After the Vote

Duncan Wheeler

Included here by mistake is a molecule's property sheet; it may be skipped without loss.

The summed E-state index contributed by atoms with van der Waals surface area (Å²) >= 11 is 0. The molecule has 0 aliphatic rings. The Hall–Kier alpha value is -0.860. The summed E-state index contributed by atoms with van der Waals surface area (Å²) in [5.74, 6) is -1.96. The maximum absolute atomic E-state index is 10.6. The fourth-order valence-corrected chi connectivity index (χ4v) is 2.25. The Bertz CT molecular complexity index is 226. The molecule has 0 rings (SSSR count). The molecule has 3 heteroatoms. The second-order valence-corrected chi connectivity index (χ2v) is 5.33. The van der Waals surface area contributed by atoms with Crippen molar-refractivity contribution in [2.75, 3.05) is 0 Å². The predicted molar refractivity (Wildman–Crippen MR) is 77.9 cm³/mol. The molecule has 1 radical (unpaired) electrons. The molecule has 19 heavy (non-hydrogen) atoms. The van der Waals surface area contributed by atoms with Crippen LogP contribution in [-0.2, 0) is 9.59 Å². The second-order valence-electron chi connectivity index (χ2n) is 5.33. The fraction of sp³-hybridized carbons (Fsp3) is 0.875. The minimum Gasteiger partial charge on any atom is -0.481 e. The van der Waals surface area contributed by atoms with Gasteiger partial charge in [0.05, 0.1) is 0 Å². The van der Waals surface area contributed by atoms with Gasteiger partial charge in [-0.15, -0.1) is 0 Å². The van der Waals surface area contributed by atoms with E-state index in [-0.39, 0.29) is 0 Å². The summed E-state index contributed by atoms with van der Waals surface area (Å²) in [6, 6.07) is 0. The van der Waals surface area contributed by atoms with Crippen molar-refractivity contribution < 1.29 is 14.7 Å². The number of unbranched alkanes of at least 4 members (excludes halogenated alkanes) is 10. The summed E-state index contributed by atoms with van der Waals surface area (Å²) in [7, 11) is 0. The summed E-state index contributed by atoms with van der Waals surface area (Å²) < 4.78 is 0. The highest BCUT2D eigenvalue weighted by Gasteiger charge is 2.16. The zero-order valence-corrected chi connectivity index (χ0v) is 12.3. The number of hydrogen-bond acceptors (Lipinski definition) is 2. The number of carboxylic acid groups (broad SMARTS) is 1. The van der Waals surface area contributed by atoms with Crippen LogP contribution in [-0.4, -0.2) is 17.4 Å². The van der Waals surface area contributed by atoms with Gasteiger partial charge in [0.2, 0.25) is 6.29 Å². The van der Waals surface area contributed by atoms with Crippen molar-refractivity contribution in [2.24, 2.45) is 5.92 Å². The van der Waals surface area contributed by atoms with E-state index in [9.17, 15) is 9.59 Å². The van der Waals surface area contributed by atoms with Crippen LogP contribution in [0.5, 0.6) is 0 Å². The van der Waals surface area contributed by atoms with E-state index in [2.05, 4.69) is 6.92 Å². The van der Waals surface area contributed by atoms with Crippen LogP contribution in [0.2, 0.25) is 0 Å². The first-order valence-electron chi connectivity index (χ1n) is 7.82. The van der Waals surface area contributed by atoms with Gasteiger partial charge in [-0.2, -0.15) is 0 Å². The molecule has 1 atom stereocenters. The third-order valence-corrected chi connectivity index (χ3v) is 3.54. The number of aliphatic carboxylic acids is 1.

In 2014 the movie Ocho apellidos vascos broke all records at the Spanish box office. Amaia, a young Basque woman, visits Seville for the first time. Rafa, a local Don Juan who has never left Andalusia, follows her back home, unaccustomed to a woman resisting his advances. A sequel, Ocho apellidos catalanes, appeared the next year, and is set in a small town outside Gerona (Amaia is now going out with a Catalan) whose inhabitants pretend Catalonia has gained independence from the Spanish state in order to please an ageing matriarch. The follow-up was less popular and not so funny, but it does show how quickly the Catalan situation has escalated: the gag in which an aghast Spaniard calls the police because he thinks the town has illegally declared independence has lost all comic appeal. On 1 October the police and civil guard followed Spanish government orders to disrupt voting in the referendum on independence that the Catalan parliament had approved but which Spain’s courts and national parliament had declared illegal.

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